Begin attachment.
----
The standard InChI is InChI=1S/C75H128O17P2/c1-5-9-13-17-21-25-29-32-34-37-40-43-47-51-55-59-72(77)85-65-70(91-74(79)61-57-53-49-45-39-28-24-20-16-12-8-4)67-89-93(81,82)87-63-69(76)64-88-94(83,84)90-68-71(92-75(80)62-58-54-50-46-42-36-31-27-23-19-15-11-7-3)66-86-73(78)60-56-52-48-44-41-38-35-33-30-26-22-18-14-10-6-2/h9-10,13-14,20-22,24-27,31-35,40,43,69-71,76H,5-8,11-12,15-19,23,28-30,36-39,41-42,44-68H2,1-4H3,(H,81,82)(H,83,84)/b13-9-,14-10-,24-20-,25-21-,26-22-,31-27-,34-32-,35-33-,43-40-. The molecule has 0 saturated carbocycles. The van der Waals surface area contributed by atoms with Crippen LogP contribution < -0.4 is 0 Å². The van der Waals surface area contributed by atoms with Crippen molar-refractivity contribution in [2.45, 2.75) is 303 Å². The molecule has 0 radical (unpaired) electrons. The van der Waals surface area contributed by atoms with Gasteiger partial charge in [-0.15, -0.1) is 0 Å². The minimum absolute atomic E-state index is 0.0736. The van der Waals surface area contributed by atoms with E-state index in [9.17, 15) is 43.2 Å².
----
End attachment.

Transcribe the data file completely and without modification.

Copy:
The standard InChI is InChI=1S/C75H128O17P2/c1-5-9-13-17-21-25-29-32-34-37-40-43-47-51-55-59-72(77)85-65-70(91-74(79)61-57-53-49-45-39-28-24-20-16-12-8-4)67-89-93(81,82)87-63-69(76)64-88-94(83,84)90-68-71(92-75(80)62-58-54-50-46-42-36-31-27-23-19-15-11-7-3)66-86-73(78)60-56-52-48-44-41-38-35-33-30-26-22-18-14-10-6-2/h9-10,13-14,20-22,24-27,31-35,40,43,69-71,76H,5-8,11-12,15-19,23,28-30,36-39,41-42,44-68H2,1-4H3,(H,81,82)(H,83,84)/b13-9-,14-10-,24-20-,25-21-,26-22-,31-27-,34-32-,35-33-,43-40-. The molecule has 0 saturated carbocycles. The van der Waals surface area contributed by atoms with Crippen LogP contribution < -0.4 is 0 Å². The van der Waals surface area contributed by atoms with Crippen molar-refractivity contribution in [2.45, 2.75) is 303 Å². The molecule has 0 radical (unpaired) electrons. The van der Waals surface area contributed by atoms with Gasteiger partial charge in [-0.15, -0.1) is 0 Å². The minimum absolute atomic E-state index is 0.0736. The van der Waals surface area contributed by atoms with E-state index in [9.17, 15) is 43.2 Å².